Inazuma Eleven Review
This is no EPL, boy! No EPL!
It’s taken a few years, but the first game of Level-5’s football (the game doesn’t call it soccer, so we won’t either) series Inazuma Eleven has finally managed to get an English localization. The Inazuma Eleven franchise shares some very basic similarities with Pokémon in both its main target audience and format. The charming and fun gameplay go a long way in making Inazuma Eleven pure entertainment for all ages and not just its young target audience.
Inazuma Eleven follows Raimon Junior High School’s football team in its attempt to win the Frontier Finals Tournament. Unfortunately things aren’t currently looking good for Raimon, as the club only has seven members, and goalkeeper Mark Evans is the only one interested in training. Players take control of Mark, whose first task is to find enough members so the club can actually play a full match. Matches in Inazuma Eleven come in two varieties, a small four-a-side game used for random battles and the standard eleven-a-side matches for both story-related matches and optional, friendly matches outside of the storyline. Random battles can take place anytime Mark is wandering outside, except during certain points in the plot, and uses the same system as regular matches, just shrunk down in size. There is certainly potential for annoyance due to their frequency, but this is thankfully limited by both the highly enjoyable and intuitive control system, as well as the quick speed with which they are completed. In addition, failing one of these random battles is far from a disaster, with the only result being the loss of a miniscule amount of currency.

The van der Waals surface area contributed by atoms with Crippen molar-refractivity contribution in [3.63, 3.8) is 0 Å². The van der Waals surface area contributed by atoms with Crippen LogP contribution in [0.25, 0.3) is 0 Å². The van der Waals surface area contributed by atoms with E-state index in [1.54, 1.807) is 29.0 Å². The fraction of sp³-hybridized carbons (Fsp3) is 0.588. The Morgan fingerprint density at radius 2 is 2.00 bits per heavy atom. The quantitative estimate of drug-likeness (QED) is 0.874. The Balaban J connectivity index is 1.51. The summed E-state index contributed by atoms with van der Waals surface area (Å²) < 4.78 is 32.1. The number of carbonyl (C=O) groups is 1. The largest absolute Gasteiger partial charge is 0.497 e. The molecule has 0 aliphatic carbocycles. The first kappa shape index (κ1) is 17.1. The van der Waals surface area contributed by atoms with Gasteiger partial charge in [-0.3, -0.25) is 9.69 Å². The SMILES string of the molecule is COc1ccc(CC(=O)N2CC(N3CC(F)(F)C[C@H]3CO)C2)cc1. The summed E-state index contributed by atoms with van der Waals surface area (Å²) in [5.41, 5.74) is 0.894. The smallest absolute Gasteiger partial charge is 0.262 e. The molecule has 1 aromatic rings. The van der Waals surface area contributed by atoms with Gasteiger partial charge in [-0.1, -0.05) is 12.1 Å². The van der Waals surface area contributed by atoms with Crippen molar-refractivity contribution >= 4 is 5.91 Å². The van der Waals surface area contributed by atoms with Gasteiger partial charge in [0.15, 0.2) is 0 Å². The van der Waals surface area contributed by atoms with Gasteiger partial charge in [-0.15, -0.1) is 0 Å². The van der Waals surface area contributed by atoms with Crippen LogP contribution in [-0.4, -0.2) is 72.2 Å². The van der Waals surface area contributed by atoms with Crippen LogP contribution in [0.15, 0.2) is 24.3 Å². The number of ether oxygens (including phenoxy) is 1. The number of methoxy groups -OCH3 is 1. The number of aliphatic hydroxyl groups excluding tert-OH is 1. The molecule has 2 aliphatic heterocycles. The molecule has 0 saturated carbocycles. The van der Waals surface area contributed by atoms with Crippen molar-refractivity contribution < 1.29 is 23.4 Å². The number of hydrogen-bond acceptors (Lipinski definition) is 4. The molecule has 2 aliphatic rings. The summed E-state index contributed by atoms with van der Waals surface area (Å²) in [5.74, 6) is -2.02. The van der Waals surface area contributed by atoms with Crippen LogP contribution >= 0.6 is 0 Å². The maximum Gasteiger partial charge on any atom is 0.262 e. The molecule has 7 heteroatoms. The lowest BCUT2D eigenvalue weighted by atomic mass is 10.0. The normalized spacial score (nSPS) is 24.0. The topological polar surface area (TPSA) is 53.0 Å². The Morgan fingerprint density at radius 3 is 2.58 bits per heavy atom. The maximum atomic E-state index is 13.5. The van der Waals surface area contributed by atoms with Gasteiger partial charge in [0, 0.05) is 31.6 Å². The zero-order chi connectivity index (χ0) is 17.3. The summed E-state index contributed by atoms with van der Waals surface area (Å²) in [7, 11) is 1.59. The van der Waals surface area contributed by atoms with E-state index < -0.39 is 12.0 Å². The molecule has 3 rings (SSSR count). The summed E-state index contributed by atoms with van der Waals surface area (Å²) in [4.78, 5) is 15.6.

The battle system itself is reminiscent of Final Fantasy X’s Blitzball, although directly comparing the two is somewhat unfair to Inazuma, with the faster pace and much greater character control leaving it standing head and shoulders above Blitzball. Matches are controlled exclusively through the touchscreen, with locations of passes, player movement, and so forth all controlled by the stylus. These basic touchscreen controls are both intuitive and easy to master, helped by decent AI that will automatically move squad members into useful positions. The RPG aspect of the system is provided through use of the skills that set Inazuma Eleven apart from the regular, boring football that can be seen in real life. Skills can be activated when opposing squad members interact with each other, such as when tackling or shooting on goal. Inazuma football runs on the rule of cool, with defenders making tackles by literally creating walls or strikers turning the football into a comet. An issue players may have is the influence of luck on these contact situations, such as when two members of opposing squads attempt to use a skill at the same time. In this situation, only one of the two will be activated and it’s never made entirely clear why a skill wins, although luck certainly plays a part in it. Luck also seems to play a big part when it comes to the referee, who adds a nice bit of extra depth, but is completely random in his decision-making. One feature impressively coded into Inazuma Eleven is a fairly accurate offside rule, so Level-5 deserve some kudos for figuring that one out.